Tom Simpson, Mont Ventoux, July 13, 1967
Photo: Sport Vintage.
Memorial for cyclist Tom Simpson -- radio tower in background.
THE HARDEST CLIMB IN FRANCE
This climb is located in the Pyrenees Mountain Range which divides France from Spain. This bike climb is a World 100 (#70) and rightly so. We ride 16.4 km gaining 1,599 m to an elevation of 2,209m at a challenging 8.6% average grade. Along a one kilometer stretch after the giant hairpin at km 1.5 we have a sheer cliff to our left -- not so bad on a bike but terrifying in a car (at least for me . . . 😟).
Climb begins in Vignec, France -- population 189 (1999), elevation 821 m.
The first 7.5 km of Col de Portet overlap with the more well known Pla d’Adet (included in 10 Tours de France as of 2019).
First 7.5 km of Pla d’Adet overlap Col de Portet.
OUR FAVORITE CYCLING SEGMENT OF MOUNTAIN ROAD IN FRANCE
The Col d’Aubisque bike climb is one of the most famous of climbs in the French Pyrenees and France. Aubisque first appeared in the Tour de France in 1910 and has been included 92 times in all (as of 2019) and 48 times between 1947 and 2012 (it has been ignored for the past seven years as the publication of this page February 2019). The climb was included 12 years straight after its post-war inauguration in 1947 and has been a stage finish three times, which is fairly significant for a pass. For the 24 years between 1947-1970, the Aubisque was included in the Tour all but three years. The pass was also included once (2016) in the Vuelta a Espan֘a.
Stage 10 TdF 1911. Photo: bikeraceinfo.com (an exceptional resource for all Grand Tours).
We rode this route in 2011 and 2018 . . . guess what . . . still the same. 👍
Same cliff, same mountain, same tunnel, over 100 years later.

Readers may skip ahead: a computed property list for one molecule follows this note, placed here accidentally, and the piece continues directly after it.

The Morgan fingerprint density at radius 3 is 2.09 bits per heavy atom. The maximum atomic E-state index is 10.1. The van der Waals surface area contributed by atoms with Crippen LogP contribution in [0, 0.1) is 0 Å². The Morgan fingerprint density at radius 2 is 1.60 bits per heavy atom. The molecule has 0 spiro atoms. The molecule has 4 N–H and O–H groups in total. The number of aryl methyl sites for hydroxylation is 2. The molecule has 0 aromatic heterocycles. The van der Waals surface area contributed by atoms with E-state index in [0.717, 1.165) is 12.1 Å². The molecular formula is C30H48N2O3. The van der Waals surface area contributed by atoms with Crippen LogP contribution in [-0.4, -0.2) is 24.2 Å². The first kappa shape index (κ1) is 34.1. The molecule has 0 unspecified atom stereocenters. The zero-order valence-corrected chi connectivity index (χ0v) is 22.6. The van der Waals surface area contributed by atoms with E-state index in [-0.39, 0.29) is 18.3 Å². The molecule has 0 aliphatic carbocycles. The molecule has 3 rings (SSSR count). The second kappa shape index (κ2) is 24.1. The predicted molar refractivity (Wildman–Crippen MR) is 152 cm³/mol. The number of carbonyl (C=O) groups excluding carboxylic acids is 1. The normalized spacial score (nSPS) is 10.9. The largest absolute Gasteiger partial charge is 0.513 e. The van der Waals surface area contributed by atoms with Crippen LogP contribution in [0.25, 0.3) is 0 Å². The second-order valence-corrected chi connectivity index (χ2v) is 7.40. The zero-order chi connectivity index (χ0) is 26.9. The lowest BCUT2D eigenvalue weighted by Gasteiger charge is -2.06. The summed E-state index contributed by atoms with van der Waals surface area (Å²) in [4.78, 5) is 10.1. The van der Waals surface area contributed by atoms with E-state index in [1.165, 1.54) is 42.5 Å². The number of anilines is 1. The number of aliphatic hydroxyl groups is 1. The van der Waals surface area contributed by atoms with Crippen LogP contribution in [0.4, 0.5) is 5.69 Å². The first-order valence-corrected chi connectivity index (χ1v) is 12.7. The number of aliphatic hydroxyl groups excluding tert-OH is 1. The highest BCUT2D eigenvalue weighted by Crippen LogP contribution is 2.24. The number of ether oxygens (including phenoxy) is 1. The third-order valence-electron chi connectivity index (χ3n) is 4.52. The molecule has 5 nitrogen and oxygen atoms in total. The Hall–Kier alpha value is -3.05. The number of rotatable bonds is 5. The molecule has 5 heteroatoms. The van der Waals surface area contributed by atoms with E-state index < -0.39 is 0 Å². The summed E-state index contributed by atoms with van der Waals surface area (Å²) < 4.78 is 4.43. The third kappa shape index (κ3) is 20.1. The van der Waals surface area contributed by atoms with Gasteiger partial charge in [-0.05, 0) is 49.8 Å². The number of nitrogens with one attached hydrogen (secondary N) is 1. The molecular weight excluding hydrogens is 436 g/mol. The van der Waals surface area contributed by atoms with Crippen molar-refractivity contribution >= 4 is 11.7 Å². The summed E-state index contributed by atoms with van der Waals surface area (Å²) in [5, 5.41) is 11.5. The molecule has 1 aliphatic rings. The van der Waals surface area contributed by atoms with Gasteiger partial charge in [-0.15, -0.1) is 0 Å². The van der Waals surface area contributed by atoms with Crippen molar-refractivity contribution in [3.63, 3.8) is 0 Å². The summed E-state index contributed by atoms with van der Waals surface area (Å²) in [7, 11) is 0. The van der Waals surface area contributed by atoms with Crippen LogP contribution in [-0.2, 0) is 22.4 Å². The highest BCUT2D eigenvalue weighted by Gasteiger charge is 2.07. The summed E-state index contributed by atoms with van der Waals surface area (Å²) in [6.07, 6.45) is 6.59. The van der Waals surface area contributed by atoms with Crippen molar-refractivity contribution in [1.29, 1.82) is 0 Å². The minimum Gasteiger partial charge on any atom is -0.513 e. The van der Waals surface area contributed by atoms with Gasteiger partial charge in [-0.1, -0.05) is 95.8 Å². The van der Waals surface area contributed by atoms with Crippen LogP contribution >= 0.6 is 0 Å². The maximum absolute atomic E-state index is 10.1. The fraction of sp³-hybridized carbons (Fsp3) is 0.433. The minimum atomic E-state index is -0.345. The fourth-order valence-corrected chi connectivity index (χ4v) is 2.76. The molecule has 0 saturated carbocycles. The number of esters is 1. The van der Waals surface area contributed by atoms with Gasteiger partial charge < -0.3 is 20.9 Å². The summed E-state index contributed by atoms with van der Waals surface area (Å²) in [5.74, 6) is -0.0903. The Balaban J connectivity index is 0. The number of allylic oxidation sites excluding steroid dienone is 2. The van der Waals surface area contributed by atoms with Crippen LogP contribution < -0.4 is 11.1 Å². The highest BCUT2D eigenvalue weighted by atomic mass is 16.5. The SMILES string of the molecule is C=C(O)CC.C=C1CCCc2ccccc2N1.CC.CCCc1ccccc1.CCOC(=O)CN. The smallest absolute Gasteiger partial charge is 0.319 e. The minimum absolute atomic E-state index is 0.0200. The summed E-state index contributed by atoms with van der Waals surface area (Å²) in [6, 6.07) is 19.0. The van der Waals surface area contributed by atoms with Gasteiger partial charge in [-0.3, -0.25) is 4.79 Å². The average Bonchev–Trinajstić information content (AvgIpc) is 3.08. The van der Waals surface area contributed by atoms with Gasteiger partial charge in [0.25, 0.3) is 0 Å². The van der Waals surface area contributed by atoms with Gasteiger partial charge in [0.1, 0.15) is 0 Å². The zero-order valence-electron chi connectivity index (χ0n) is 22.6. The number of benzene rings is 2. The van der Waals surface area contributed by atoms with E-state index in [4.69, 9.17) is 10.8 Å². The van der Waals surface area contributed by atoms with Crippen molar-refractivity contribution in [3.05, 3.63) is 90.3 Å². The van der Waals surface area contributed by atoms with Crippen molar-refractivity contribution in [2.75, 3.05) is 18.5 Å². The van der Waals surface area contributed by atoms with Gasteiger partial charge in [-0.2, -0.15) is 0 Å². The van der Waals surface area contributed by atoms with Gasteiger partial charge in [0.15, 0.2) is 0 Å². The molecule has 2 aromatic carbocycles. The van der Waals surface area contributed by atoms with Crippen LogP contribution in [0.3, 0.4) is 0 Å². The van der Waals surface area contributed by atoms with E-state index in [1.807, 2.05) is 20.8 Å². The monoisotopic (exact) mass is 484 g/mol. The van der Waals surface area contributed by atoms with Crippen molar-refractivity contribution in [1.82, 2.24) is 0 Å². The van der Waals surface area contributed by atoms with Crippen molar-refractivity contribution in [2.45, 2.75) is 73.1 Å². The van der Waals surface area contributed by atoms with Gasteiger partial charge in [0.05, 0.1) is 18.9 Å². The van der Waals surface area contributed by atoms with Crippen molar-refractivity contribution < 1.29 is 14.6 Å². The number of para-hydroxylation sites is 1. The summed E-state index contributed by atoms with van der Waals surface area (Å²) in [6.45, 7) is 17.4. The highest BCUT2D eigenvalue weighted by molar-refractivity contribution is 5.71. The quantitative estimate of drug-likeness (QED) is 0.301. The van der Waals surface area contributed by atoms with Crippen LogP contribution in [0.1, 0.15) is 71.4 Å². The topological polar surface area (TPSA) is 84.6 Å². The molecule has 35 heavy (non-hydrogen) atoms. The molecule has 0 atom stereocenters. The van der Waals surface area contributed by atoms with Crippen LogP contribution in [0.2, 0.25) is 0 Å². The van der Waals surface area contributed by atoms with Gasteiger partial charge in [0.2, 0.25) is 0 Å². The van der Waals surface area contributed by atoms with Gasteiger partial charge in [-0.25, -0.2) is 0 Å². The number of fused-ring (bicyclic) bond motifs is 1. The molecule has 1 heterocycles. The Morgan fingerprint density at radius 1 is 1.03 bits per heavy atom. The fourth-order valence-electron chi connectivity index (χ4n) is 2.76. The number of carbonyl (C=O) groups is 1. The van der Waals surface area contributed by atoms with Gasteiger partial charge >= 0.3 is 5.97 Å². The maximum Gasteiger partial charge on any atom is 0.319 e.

Aubisque is our choice for Top TdF Nostalgic Climb.
The descent from Eaux Bonnes (western approach) towards Col du Soulor was and is a dangerous route -- a narrow road with sheer cliffs. On Stage 13, July 17, 1951, this hazardous stretch of road was the scene of one of the most horrific and famous crashes in Tour history. The unlikely leader on this day was the pleasant and good natured Dutchman Wim van Est. This Tour included pure and true cycling legends Gino Bartali, Fausto Coppi, and Louison Bobet. While van Est was an accomplished pursuit racer, he was never expected to compete for the overall classification in the greatest of the Grand Tours. Nonetheless, on July 26 during stage 12, Van Est, who started the day over nine minutes behind leader Roger Levêque, broke away, won the stage and found himself in the yellow jersey by :02:29.
A deadly road.
However, winning the flat Stage 12 by using his specialty sprint to gain time on the peloton is one thing, but a sprinter holding a slim lead over the Aubisque would be quite another. And so it was that Van Est had lost his lead as he summited the mighty Aubisque and set about to regain some of what he had lost. However, the narrow and windy road descending from Col d’Aubisque towards Col du Soulor is a poor choice for downhill heroics. And so it was that fell and tumbled 70 meters down and nearly sheer mountainside. It was not just the fall that remains in our memories from this day, but the way Van Est was extricated from his predicament: that he was still alive and able to climb up the mountain back to the road under his own power.
THE CENTER OF CYCLING IN THE FRENCH ALPS
If the genie in the bottle granted you one cycling wish, choose Saint-Jean-de-Maurienne because it HAS IT ALL! This area is abundant in fame, beauty and challenge. Hmmm, have you ever heard of Alpe d’Huez, Galibier,Télégraphe, The Iron Cross, Madeleine, I’Zoard, Glandon and Lacets de Montvernier?
THE GREATEST CYCLING AREA IN THE PYRENEES
The Col de Tentes bike climb is at the crossroads of greatness -- the starting point
for this magnificent ride can also be used to climb Tourmalet and/or Luz Ardiden.
We have climbed by bike out of this area twice and it is a world class cycling area -- no doubt about it! Tourmalet, Aubisque, Col de Portet, Hautacam, Ardiden, Tentes, Soulor, Peyresourde, Spandalles, Marie Blanque, Aspin -- you CANNOT GO WRONG! And, double that number because each has two routes to the top (Aubisque actually has three), other than Hautacam and Aspin which end at ski resorts.